Laying the gallows' ghosts to rest

2016-03-23 17:00
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PICS: 20 chilling photographs of apartheid executions museum

The launch of the Exhumation Project included a chilling tour of the Gallows Museum in Pretoria where 134 political prisoners were hanged during the apartheid regime.

Pretoria – Justice Minister Michael Masutha looked sombre as he walked up the 52 steps to the gallows on Wednesday, in the footsteps of the 134 political prisoners hanged at Kgosi Mampuru II prison during apartheid.

"The abolishment of the death penalty marked a pivotal moment in our history," said Masutha, who was visibly moved after being taken through the last moments leading up to execution, and the moments thereafter.

He visited the gallows as part of the government’s announcing its Exhumation Project. It would see the remains of 83 political prisoners who were executed and buried in unmarked graves exhumed. DNA tests would be conducted to identify them and they would be reburied.

PICS: 20 chilling photographs of apartheid executions museum

Named after Mampuru who was hanged at the prison in 1883 - a case that made headlines in The New York Times - the prison now features a museum to remember those executed at the gallows.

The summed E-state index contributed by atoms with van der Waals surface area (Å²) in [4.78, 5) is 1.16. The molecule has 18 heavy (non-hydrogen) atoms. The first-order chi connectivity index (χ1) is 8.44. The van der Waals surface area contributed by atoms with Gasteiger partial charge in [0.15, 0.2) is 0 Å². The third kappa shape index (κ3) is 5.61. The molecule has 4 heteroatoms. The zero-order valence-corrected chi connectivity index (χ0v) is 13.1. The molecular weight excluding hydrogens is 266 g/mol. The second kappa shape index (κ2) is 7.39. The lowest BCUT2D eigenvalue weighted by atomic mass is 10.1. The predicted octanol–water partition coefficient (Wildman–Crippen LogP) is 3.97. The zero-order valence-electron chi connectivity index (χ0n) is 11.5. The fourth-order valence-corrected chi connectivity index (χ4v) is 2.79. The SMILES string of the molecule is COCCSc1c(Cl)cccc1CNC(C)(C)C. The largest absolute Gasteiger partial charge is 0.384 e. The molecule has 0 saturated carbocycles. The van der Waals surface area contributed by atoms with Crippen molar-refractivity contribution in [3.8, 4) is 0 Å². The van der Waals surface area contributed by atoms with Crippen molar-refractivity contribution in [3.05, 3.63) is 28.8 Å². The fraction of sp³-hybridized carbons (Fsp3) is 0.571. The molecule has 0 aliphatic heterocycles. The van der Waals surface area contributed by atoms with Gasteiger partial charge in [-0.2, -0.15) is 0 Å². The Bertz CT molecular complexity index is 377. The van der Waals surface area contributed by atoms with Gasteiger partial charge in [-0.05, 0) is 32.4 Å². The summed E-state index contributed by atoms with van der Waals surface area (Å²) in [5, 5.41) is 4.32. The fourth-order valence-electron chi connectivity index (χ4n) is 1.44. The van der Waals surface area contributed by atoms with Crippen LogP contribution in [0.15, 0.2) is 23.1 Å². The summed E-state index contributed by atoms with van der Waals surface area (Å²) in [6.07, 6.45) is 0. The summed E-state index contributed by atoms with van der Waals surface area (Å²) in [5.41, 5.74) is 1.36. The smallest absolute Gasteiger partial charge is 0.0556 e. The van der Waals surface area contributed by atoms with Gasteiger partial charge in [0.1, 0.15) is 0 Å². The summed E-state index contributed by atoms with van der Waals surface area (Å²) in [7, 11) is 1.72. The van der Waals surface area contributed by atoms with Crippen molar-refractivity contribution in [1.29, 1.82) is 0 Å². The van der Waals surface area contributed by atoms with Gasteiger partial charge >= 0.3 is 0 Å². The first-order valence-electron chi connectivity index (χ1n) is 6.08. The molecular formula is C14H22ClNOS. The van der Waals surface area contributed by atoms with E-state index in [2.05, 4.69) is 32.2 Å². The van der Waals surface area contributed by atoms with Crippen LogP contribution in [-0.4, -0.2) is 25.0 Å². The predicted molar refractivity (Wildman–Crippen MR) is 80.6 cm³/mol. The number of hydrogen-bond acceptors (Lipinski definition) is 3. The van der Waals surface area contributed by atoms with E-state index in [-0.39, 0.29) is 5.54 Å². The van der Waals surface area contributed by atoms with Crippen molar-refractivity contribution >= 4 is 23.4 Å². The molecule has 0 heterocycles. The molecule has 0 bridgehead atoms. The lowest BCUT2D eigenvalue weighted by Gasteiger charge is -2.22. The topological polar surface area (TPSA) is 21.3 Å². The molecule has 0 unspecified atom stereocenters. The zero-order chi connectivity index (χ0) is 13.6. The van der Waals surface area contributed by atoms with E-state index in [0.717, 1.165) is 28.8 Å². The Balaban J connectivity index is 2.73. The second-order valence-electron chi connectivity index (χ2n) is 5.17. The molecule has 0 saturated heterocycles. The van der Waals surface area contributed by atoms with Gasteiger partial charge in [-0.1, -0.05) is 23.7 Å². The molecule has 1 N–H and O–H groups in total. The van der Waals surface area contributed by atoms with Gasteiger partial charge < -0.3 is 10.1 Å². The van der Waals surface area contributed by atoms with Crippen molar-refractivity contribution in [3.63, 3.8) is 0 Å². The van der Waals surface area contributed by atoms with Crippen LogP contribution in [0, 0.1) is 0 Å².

The condemned would walk through a gate called 52 steps. After passing through it, they would have to climb 52 steps to the gallows to be hanged. Each step is numbered.

An old corded telephone stands on a small table in the execution chamber. It was there for the president to use to spare a prisoner's life. It rarely rang.

Mampuru was among the country's first liberation icons that refused to recognise the oppressive hut tax law that the colonial government imposed on African households in the 1860s.

As a result of his refusal to pay tax, he was executed in public at the old Pretoria Central Prison in November 1883. The rope around his neck broke and he survived. He was taken back up the staircase and hanged again. This time Mampuru did not survive.

The museum gives a brief history of most of the prisoners who were executed. On the walls are quotes by inmates, words from some of the warders, and even from famous heart surgeon Dr Chris Barnard.

"It may indeed be quick. We do not know as none has survived to vouch for it," Barnard said.

Masutha said that in the 1980s, South Africa had the second highest execution rate in the world, after Iran.

Death certificates of executed political prisoners, including that of Solomon Mahlangu, are there for visitors to see.

Families could visit a person for the last time the night before their execution. After the hanging, the family could only see his coffin. A hearse would take the corpse to a graveyard where the deceased would be buried, up to three in a grave in racially segregated municipal cemeteries.

Five members of the Vulindlela family were executed. Sadunge, Maliza, Shilegu, Bonase and Bekapansi were all hanged in July 1964.

The families of political prisoners were not allowed to attend the burial.

Read more on:    pretoria

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